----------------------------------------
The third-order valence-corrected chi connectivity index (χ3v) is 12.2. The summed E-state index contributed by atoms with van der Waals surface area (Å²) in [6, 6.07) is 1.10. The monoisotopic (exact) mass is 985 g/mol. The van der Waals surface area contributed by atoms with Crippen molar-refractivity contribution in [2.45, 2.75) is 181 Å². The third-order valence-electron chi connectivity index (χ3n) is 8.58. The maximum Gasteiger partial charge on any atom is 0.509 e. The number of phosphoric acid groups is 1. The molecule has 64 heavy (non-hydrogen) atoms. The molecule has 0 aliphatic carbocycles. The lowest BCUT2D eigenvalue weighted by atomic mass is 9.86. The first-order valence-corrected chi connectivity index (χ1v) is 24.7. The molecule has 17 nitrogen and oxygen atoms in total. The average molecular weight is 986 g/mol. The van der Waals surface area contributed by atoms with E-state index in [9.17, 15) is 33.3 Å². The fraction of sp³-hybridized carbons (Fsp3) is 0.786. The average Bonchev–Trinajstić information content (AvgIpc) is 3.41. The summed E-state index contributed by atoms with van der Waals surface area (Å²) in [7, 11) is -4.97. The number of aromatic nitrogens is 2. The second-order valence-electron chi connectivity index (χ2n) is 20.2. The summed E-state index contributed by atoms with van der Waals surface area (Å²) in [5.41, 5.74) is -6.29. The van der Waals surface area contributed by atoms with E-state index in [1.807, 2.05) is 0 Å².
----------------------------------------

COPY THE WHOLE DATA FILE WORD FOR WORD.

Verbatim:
The third-order valence-corrected chi connectivity index (χ3v) is 12.2. The summed E-state index contributed by atoms with van der Waals surface area (Å²) in [6, 6.07) is 1.10. The monoisotopic (exact) mass is 985 g/mol. The van der Waals surface area contributed by atoms with Crippen molar-refractivity contribution in [2.45, 2.75) is 181 Å². The third-order valence-electron chi connectivity index (χ3n) is 8.58. The maximum Gasteiger partial charge on any atom is 0.509 e. The number of phosphoric acid groups is 1. The molecule has 64 heavy (non-hydrogen) atoms. The molecule has 0 aliphatic carbocycles. The lowest BCUT2D eigenvalue weighted by atomic mass is 9.86. The first-order valence-corrected chi connectivity index (χ1v) is 24.7. The molecule has 17 nitrogen and oxygen atoms in total. The average molecular weight is 986 g/mol. The van der Waals surface area contributed by atoms with E-state index in [9.17, 15) is 33.3 Å². The fraction of sp³-hybridized carbons (Fsp3) is 0.786. The average Bonchev–Trinajstić information content (AvgIpc) is 3.41. The summed E-state index contributed by atoms with van der Waals surface area (Å²) in [7, 11) is -4.97. The number of aromatic nitrogens is 2. The second-order valence-electron chi connectivity index (χ2n) is 20.2. The summed E-state index contributed by atoms with van der Waals surface area (Å²) in [5.41, 5.74) is -6.29. The van der Waals surface area contributed by atoms with E-state index in [1.807, 2.05) is 0 Å².